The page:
What is ASEAN and why is its Sydney summit controversial?


Sydney is hosting the ASEAN-Australia Special Summit this weekend. Here's what's happening.

What is ASEAN?

The Association of Southeast Asian Nations (ASEAN) is a regional intergovernmental organisation made up of Indonesia, Thailand, Vietnam, Singapore, Philippines, Malaysia, Cambodia, Myanmar, Laos and Brunei.

It was founded in 1967 with the aim of promoting regional stability and economic growth among its members.

Australia has been a so-called 'dialogue partner' of ASEAN since 1974, but the ASEAN-Australia Special Summit (17-18 March) will be the first time it has held a meeting with ASEAN leaders on home soil. 

Why is it coming to Sydney?

Australia and ASEAN began biennial leaders' summits in 2016, with the first at Vientiane, Laos.

The first ASEAN - Australia summit in 2016.
The first ASEAN - Australia summit in 2016.

Heads of government or state from most of the 10 ASEAN members will attend the Sydney summit, although one notable exception is firebrand Philippine President Rodrigo Duterte.

Where could controversies arise? 

Two of the more controversial leaders to attend are Cambodian Prime Minister Hun Sen and Myanmar's de-facto leader Aung San Suu Kyi.

Under Hun Sen's rule, Cambodia has shifted towards authoritarianism following last year's ban on the main opposition party, the arrest of opposition leader Kem Sokha and forced closure of an English-language newspaper.

Ahead of the summit, he sparked a storm by reportedly threatening to "beat" any demonstrators and warned he would "shame" Australia and block the release of a joint communique if he was embarrassed in any way. 

Cambodian Prime Minister Hun Sen and Malcolm Turnbull in Sydney on March 16.
Cambodian Prime Minister Hun Sen and Malcolm Turnbull in Sydney on March 16.

Meanwhile, a military crackdown in Myanmar's Rakhine state that began in August has seen nearly 700,000 of the mainly Muslim Rohingya minority flee to Bangladesh. Pressure has been mounting on Aung San Suu Kyi after a top UN rights expert warned this week the situation bore "the hallmarks of genocide".

Human Rights Watch Australia director Elaine Pearson said Australia must avoid a "dance with dictators" and bring up human rights abuses during the summit.

Amnesty International hosted a demonstration on Friday morning to draw attention to the plight of the Rohingya people.

"ASEAN has been shamefully silent on what is happening in one of its member states so far," the advocacy group said in a statement earlier this week.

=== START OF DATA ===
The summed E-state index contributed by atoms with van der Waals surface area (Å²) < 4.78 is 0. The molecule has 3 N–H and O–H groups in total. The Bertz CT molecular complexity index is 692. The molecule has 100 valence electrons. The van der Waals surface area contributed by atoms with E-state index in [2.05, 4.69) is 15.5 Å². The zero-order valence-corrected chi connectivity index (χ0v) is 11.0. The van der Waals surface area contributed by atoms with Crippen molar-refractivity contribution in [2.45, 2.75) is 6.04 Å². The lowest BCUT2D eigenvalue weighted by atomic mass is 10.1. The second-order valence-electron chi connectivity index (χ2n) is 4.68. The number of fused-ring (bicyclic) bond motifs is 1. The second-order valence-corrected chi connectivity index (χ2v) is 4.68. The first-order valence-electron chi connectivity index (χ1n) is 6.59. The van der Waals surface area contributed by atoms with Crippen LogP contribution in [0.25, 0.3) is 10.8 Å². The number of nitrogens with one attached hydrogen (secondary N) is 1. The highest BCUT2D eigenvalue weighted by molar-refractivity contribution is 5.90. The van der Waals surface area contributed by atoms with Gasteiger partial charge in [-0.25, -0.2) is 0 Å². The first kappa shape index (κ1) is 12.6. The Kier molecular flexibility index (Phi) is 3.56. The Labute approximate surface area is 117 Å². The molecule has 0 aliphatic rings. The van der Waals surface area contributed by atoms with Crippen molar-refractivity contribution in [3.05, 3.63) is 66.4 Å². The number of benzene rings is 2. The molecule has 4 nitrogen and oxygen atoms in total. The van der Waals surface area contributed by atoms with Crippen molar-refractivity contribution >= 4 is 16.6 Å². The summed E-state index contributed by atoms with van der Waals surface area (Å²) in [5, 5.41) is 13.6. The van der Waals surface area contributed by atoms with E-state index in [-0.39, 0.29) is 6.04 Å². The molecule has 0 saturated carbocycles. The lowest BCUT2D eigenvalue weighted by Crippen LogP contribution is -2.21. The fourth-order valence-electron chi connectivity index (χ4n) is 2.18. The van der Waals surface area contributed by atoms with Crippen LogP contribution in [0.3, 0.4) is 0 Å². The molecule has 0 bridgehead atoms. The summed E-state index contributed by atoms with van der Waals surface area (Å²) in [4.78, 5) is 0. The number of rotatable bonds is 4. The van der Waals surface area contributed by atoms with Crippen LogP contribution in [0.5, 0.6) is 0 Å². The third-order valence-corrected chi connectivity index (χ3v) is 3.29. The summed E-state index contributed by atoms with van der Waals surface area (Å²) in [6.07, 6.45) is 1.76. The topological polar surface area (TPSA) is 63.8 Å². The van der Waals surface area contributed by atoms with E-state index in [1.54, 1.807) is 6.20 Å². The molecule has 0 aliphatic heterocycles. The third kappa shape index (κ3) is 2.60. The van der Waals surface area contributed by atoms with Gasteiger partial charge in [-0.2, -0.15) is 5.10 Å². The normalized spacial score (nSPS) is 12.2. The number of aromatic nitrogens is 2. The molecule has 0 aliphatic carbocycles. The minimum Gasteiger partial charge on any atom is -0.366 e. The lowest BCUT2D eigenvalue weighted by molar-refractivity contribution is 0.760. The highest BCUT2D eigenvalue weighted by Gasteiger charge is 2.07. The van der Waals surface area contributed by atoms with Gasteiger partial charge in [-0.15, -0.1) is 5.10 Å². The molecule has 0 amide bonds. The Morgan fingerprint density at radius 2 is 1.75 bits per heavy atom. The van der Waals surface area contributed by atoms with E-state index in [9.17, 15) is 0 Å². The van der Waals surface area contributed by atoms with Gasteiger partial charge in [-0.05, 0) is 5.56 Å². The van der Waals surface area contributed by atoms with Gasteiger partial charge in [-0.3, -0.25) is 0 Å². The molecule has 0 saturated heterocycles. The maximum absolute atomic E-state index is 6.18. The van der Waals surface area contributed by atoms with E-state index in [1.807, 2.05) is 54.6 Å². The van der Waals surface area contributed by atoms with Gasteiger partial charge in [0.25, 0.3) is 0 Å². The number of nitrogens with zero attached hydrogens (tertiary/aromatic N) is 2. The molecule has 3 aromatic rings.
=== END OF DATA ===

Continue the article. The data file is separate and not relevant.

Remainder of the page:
Further protests against the two leaders are planned for the weekend.

What's being talked about?

The key themes ASEAN leaders will address are trade, counter-terrorism and the global rise of nationalism.

The Australian government has said that another topic will be "the ongoing threat posed by North Korea and the importance of maintaining pressure through economic sanctions."

What's in it for Australia?

Australia is looking to boost economic and security ties with the region. 

As a bloc, the 10 ASEAN member countries make up Australia's third-largest trading partner, worth almost $100 billion in 2016/17.

By 2030 there will be an estimated 161 million middle-class households in ASEAN nations - a huge opportunity for Australian food and produce exports as well as expertise and services.

Prime Minister Malcolm Turnbull has called the meeting "a coming of age of Australia's relationship with Southeast Asia."

Is Australia part of Southeast Asia?

Indonesian President Joko Widodo wants Australia to become a full member of ASEAN, signalling on Friday he is keen on Canberra playing a bigger regional role in defence, trade and security matters.

And there is interest locally also. In a report last month, the Australian Strategic Policy Institute argued that Canberra should aim for ASEAN membership by 2024 - its 50th anniversary of being a partner - and use the Sydney summit as a launch pad.

But the Department of Foreign Affairs and Trade has been traditionally opposed to Australia joining ASEAN over fears it would stymie the ability to criticise human rights records of members and cramp its independence.

How will the city be affected?

Hundreds of officers will be deployed to the streets of Sydney in the biggest security operation since the city hosted the APEC Summit in 2007.

Police in Sydney's CBD ahead of the summit.
Police in Sydney's CBD ahead of the summit.

NSW Police Minister Troy Grant beefed up police powers to allow the force to block off parts of the city, conduct searches, remove vehicles that are causing obstructions and prevent drone flights.

NSW Police Assistant Commissioner Michael Willing said the laws, which will temporarily allow traffic changes and road closures, will see ASEAN's VIPs travel safely through the city. 

Additional reporting: AFP, AAP

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